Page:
I already had some fabric I could use, this was from a pair of curtains I bought in a charity shop and it was quite hardwearing and not stretchy so I thought it'd work well. 
I positioned the seat pad upside down on the foam and then using a freshly sharpened knife I could score around the shape to cut the foam.
Then I put the seat pad and the foam on to the wadding and I stapled one side.  I'm using my Clarke air stapler here, it was pretty cheap but it works well.
Then I cut the wadding and pulled it taut, but not too tight, and stapled the opposite side.
And I did the same again at the front and the back.
And that just left the corners which are the tricky part, there's definitely a knack to it but each time I upholster something I seem to get a little better at it. Although I'm sure an expert will say that I'm using way too many staples here.
That looked pretty good!
Next I placed it on to the fabric and cut away the excess.
And I did the same as I did with the wadding, which was stapling one side, then pulling taut and doing the opposite side, and then same on the remaining two sides and then working on the corners.
And I have to say I was super happy with how they turned out, definitely the best upholstering I've ever managed to do anyway although I'm far from being an expert.
Next I wanted to clean up the chair frames, as it looked like someone had applied some more stain at some point in their life but applied way too much so there were some nasty looking drips.
I used my scraper to remove the old finish and stain to get down to bear wood.
I didn't do the whole of both chair frames, I just did the bits that looked bad, as I was hoping I could blend in the old finish with the new.
Then I applied some walnut dye to match the old colour, and I applied two coats as it didn't look quite dark enough at first.
I then left the chairs out in the sun for the dye to dry.
Then I used some spray varnish just to touch up both the areas that I had re-finished and the rest of the frames too just to help it ll blend in and that came out great, it brought out the wood grain really nicely and gave the frames a nice satin sheen too.  I only applied one coat, as I don't think chair frames need much protection, and I found that the finish didn't need de-nibbing either because it felt super smooth, so that was all there was to it.  After waiting 20 minutes or so for the varnish to cure I added the seat pads. 
I mentioned earlier in the video that I saw CC41 stamped on the inside of the chair frame, and I had no idea what that was and it wasn't until I was editing the video for this project that I did some research on it...  A CC41 stamp represents a government sanctioned utility scheme established during the Second World War, and furniture with the CC41 stamp meant it met the government’s austerity requirements.  CC stands for Controlled Commodity and 41 represents the year the scheme started, and the stamp was used for about 10 years, so that means these chairs were made some time between 1941 and 1951 - so the chairs are about 70 years old!  Really interesting, I didn't expect the chairs to be that old...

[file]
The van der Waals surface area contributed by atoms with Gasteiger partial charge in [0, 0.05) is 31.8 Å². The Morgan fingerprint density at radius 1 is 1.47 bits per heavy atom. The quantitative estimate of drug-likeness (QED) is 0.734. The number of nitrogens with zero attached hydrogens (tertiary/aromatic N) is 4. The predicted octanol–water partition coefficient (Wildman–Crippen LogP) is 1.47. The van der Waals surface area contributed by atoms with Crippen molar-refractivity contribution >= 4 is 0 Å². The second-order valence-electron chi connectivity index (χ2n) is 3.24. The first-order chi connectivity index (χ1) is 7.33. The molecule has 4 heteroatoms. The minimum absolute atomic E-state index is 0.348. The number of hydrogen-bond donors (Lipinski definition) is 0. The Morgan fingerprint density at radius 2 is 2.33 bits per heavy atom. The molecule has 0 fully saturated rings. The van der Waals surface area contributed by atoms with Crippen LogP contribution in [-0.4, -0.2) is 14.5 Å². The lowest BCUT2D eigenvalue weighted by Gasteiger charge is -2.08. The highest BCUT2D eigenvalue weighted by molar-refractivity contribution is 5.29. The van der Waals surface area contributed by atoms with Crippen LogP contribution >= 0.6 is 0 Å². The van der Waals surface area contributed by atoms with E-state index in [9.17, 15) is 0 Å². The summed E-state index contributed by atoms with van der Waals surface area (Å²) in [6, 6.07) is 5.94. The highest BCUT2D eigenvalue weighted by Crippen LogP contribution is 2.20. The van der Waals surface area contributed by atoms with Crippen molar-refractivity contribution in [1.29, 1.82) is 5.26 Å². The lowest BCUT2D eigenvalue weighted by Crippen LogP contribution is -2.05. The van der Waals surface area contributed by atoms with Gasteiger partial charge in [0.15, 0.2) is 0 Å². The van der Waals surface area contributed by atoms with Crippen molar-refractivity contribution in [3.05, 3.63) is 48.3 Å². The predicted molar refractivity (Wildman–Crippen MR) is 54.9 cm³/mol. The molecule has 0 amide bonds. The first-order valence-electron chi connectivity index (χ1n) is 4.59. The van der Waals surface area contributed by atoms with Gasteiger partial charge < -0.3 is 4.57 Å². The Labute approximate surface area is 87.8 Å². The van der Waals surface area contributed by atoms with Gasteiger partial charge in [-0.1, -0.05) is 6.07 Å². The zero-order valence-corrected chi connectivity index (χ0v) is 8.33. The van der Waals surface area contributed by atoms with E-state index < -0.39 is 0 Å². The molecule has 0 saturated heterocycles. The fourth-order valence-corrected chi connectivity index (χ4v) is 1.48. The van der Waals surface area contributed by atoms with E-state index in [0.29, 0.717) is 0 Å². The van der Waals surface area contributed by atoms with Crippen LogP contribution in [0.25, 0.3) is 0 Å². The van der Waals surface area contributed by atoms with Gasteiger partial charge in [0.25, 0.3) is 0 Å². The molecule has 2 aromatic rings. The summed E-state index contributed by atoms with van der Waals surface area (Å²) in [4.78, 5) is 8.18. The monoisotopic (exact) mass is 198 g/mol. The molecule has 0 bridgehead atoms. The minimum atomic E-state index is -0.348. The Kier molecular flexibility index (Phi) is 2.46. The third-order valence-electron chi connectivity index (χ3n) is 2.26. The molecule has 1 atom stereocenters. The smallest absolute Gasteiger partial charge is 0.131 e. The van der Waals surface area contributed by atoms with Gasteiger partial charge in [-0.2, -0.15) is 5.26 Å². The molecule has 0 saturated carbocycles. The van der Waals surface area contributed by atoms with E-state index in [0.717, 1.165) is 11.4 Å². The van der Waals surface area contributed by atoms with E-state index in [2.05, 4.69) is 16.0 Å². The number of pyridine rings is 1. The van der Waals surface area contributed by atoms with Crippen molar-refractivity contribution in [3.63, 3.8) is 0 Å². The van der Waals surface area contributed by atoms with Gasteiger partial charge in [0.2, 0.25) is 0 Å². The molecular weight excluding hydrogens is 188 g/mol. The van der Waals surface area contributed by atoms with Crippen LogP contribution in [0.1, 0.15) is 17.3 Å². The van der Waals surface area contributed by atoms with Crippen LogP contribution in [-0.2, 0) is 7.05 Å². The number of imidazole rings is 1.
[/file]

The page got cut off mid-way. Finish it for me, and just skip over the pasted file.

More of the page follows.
I mentioned at the start of the video that I picked up these chairs at a house clearance, and that was the same house clearance where I bought the mid century coffee table that I worked on from a previous video.  And to be honest I didn't really want to buy these chairs because a) I didn't need them and b) t was going to be tricky to sell these chairs on because most people want a set of 4 or 6 dining chairs rather than 2, and also dark wood furniture isn't popular with a lot of people so it's not valuable.  So why did I buy them?  Well, I happen to think they're really good looking chairs, they're also really well made and the joints were good so I knew it would be a quick and easy project to turn around, but I also took pity on them a bit because the owner said he'd be taking them to the dump the following week if they didn't sell, so I felt like I just had to save them.  I paid £5 for both chairs, and spent about £10 on materials, and it took me about 6 hours of my time fixing them up.  Once I add my day rate to the cost of the chairs and the materials, that figure far outweighs what most  people would be prepared to pay for them which is a shame, but I am going to try and find a buyer and a new home for them anyway. I can't really keep doing projects at a loss now that I'm running this as a business and that's why I'd like to talk briefly about Patreon.  If you enjoy these videos and want to see more projects like this future you can support my work via Patreon and receive other benefits like early access to my videos, exclusive content and your name as a credit at the end of my videos too.